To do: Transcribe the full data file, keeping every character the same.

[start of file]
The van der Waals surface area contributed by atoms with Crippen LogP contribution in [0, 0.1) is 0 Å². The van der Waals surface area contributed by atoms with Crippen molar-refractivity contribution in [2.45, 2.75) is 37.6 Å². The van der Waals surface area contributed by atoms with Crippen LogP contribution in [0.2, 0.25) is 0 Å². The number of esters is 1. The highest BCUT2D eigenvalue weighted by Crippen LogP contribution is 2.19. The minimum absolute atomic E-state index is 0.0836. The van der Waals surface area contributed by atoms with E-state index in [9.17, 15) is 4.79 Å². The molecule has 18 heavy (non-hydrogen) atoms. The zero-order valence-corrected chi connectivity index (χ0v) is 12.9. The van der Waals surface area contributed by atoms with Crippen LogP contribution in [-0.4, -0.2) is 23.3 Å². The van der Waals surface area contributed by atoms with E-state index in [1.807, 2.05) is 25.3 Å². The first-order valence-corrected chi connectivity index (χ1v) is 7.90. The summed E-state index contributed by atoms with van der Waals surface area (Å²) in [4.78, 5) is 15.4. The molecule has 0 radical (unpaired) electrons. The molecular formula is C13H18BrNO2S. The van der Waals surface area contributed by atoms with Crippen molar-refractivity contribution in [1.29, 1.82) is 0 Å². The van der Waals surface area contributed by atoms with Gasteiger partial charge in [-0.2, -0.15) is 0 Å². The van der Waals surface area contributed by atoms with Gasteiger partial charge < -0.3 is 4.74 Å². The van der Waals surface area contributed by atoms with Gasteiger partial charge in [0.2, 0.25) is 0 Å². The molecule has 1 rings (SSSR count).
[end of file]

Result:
The van der Waals surface area contributed by atoms with Crippen LogP contribution in [0, 0.1) is 0 Å². The van der Waals surface area contributed by atoms with Crippen molar-refractivity contribution in [2.45, 2.75) is 37.6 Å². The van der Waals surface area contributed by atoms with Crippen LogP contribution in [0.2, 0.25) is 0 Å². The number of esters is 1. The highest BCUT2D eigenvalue weighted by Crippen LogP contribution is 2.19. The minimum absolute atomic E-state index is 0.0836. The van der Waals surface area contributed by atoms with E-state index in [9.17, 15) is 4.79 Å². The molecule has 18 heavy (non-hydrogen) atoms. The zero-order valence-corrected chi connectivity index (χ0v) is 12.9. The van der Waals surface area contributed by atoms with Crippen LogP contribution in [-0.4, -0.2) is 23.3 Å². The van der Waals surface area contributed by atoms with E-state index in [1.807, 2.05) is 25.3 Å². The first-order valence-corrected chi connectivity index (χ1v) is 7.90. The summed E-state index contributed by atoms with van der Waals surface area (Å²) in [4.78, 5) is 15.4. The molecule has 0 radical (unpaired) electrons. The molecular formula is C13H18BrNO2S. The van der Waals surface area contributed by atoms with Crippen molar-refractivity contribution in [1.29, 1.82) is 0 Å². The van der Waals surface area contributed by atoms with Gasteiger partial charge in [-0.2, -0.15) is 0 Å². The van der Waals surface area contributed by atoms with Gasteiger partial charge < -0.3 is 4.74 Å². The van der Waals surface area contributed by atoms with Gasteiger partial charge in [0.2, 0.25) is 0 Å². The molecule has 1 rings (SSSR count).